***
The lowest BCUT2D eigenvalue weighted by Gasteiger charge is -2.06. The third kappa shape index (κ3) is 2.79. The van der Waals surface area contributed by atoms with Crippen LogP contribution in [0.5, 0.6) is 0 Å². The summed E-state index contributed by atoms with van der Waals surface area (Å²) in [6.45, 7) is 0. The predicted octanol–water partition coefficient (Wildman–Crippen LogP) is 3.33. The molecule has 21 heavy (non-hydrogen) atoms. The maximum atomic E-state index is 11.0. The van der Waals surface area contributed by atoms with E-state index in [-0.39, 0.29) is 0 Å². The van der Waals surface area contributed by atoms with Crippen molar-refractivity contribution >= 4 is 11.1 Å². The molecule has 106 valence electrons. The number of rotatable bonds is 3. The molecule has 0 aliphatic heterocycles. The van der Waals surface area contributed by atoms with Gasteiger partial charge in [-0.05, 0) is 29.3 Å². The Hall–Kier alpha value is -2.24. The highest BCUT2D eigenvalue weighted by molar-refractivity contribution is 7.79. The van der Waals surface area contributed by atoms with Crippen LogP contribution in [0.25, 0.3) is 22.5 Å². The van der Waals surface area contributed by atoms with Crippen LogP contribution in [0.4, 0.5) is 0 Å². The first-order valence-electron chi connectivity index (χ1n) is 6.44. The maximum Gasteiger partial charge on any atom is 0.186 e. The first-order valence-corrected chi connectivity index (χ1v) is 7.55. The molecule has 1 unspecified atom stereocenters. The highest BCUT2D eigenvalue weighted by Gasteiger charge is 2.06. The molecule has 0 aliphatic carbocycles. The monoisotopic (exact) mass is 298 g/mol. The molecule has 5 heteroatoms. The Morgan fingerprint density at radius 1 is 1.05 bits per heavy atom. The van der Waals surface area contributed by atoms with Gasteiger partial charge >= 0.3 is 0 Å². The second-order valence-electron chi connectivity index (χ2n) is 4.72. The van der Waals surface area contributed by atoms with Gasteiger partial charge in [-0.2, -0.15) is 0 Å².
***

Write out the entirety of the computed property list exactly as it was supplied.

The lowest BCUT2D eigenvalue weighted by Gasteiger charge is -2.06. The third kappa shape index (κ3) is 2.79. The van der Waals surface area contributed by atoms with Crippen LogP contribution in [0.5, 0.6) is 0 Å². The summed E-state index contributed by atoms with van der Waals surface area (Å²) in [6.45, 7) is 0. The predicted octanol–water partition coefficient (Wildman–Crippen LogP) is 3.33. The molecule has 21 heavy (non-hydrogen) atoms. The maximum atomic E-state index is 11.0. The van der Waals surface area contributed by atoms with E-state index in [-0.39, 0.29) is 0 Å². The van der Waals surface area contributed by atoms with Crippen molar-refractivity contribution >= 4 is 11.1 Å². The molecule has 106 valence electrons. The number of rotatable bonds is 3. The molecule has 0 aliphatic heterocycles. The van der Waals surface area contributed by atoms with Gasteiger partial charge in [-0.05, 0) is 29.3 Å². The Hall–Kier alpha value is -2.24. The highest BCUT2D eigenvalue weighted by molar-refractivity contribution is 7.79. The van der Waals surface area contributed by atoms with Crippen LogP contribution in [0.25, 0.3) is 22.5 Å². The van der Waals surface area contributed by atoms with Crippen LogP contribution in [0.4, 0.5) is 0 Å². The first-order valence-electron chi connectivity index (χ1n) is 6.44. The maximum Gasteiger partial charge on any atom is 0.186 e. The first-order valence-corrected chi connectivity index (χ1v) is 7.55. The molecule has 1 unspecified atom stereocenters. The highest BCUT2D eigenvalue weighted by Gasteiger charge is 2.06. The molecule has 0 aliphatic carbocycles. The monoisotopic (exact) mass is 298 g/mol. The molecule has 5 heteroatoms. The Morgan fingerprint density at radius 1 is 1.05 bits per heavy atom. The van der Waals surface area contributed by atoms with Gasteiger partial charge >= 0.3 is 0 Å². The second-order valence-electron chi connectivity index (χ2n) is 4.72. The van der Waals surface area contributed by atoms with Gasteiger partial charge in [-0.2, -0.15) is 0 Å².